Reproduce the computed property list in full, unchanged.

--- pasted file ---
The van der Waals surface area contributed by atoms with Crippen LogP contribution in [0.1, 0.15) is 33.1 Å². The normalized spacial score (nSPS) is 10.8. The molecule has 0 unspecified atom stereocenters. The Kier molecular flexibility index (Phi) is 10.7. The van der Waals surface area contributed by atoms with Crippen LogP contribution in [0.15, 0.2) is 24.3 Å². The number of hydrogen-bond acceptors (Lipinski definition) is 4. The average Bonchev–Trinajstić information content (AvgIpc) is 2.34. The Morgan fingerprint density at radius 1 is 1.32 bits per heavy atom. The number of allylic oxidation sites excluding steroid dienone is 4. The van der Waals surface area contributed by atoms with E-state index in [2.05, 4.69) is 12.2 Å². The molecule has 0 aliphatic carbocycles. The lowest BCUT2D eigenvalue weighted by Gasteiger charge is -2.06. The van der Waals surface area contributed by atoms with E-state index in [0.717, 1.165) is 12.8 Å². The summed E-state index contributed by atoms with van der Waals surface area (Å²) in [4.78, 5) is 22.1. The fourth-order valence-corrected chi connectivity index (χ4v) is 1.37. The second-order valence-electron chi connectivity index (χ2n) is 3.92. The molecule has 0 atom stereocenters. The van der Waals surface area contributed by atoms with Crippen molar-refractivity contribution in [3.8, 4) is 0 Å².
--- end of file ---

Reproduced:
The van der Waals surface area contributed by atoms with Crippen LogP contribution in [0.1, 0.15) is 33.1 Å². The normalized spacial score (nSPS) is 10.8. The molecule has 0 unspecified atom stereocenters. The Kier molecular flexibility index (Phi) is 10.7. The van der Waals surface area contributed by atoms with Crippen LogP contribution in [0.15, 0.2) is 24.3 Å². The number of hydrogen-bond acceptors (Lipinski definition) is 4. The average Bonchev–Trinajstić information content (AvgIpc) is 2.34. The Morgan fingerprint density at radius 1 is 1.32 bits per heavy atom. The number of allylic oxidation sites excluding steroid dienone is 4. The van der Waals surface area contributed by atoms with E-state index in [2.05, 4.69) is 12.2 Å². The molecule has 0 aliphatic carbocycles. The lowest BCUT2D eigenvalue weighted by Gasteiger charge is -2.06. The van der Waals surface area contributed by atoms with E-state index in [0.717, 1.165) is 12.8 Å². The summed E-state index contributed by atoms with van der Waals surface area (Å²) in [4.78, 5) is 22.1. The fourth-order valence-corrected chi connectivity index (χ4v) is 1.37. The second-order valence-electron chi connectivity index (χ2n) is 3.92. The molecule has 0 atom stereocenters. The van der Waals surface area contributed by atoms with Crippen molar-refractivity contribution in [3.8, 4) is 0 Å².